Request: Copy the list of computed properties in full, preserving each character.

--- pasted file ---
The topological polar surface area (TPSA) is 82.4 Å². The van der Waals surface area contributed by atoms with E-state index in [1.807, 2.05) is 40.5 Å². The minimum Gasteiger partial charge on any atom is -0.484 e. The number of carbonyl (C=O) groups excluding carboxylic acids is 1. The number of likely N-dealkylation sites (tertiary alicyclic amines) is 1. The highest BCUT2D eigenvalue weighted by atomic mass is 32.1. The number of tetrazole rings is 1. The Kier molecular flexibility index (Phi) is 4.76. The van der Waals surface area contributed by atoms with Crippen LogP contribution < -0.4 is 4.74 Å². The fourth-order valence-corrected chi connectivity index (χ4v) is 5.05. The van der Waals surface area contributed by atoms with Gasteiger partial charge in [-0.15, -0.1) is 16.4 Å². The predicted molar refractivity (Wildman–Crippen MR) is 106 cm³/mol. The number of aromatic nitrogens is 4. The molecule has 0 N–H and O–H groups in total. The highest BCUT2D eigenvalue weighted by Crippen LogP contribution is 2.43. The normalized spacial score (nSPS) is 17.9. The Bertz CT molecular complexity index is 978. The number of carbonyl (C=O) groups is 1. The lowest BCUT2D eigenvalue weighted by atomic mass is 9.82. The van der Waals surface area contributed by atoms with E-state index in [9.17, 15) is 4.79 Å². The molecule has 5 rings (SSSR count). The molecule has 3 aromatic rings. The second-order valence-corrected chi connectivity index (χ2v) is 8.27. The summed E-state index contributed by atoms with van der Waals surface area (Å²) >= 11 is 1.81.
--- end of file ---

The topological polar surface area (TPSA) is 82.4 Å². The van der Waals surface area contributed by atoms with E-state index in [1.807, 2.05) is 40.5 Å². The minimum Gasteiger partial charge on any atom is -0.484 e. The number of carbonyl (C=O) groups excluding carboxylic acids is 1. The number of likely N-dealkylation sites (tertiary alicyclic amines) is 1. The highest BCUT2D eigenvalue weighted by atomic mass is 32.1. The number of tetrazole rings is 1. The Kier molecular flexibility index (Phi) is 4.76. The van der Waals surface area contributed by atoms with Crippen LogP contribution < -0.4 is 4.74 Å². The fourth-order valence-corrected chi connectivity index (χ4v) is 5.05. The van der Waals surface area contributed by atoms with Gasteiger partial charge in [-0.15, -0.1) is 16.4 Å². The predicted molar refractivity (Wildman–Crippen MR) is 106 cm³/mol. The number of aromatic nitrogens is 4. The molecule has 0 N–H and O–H groups in total. The highest BCUT2D eigenvalue weighted by Crippen LogP contribution is 2.43. The normalized spacial score (nSPS) is 17.9. The Bertz CT molecular complexity index is 978. The number of carbonyl (C=O) groups is 1. The lowest BCUT2D eigenvalue weighted by atomic mass is 9.82. The van der Waals surface area contributed by atoms with E-state index in [9.17, 15) is 4.79 Å². The molecule has 5 rings (SSSR count). The molecule has 3 aromatic rings. The second-order valence-corrected chi connectivity index (χ2v) is 8.27. The summed E-state index contributed by atoms with van der Waals surface area (Å²) >= 11 is 1.81.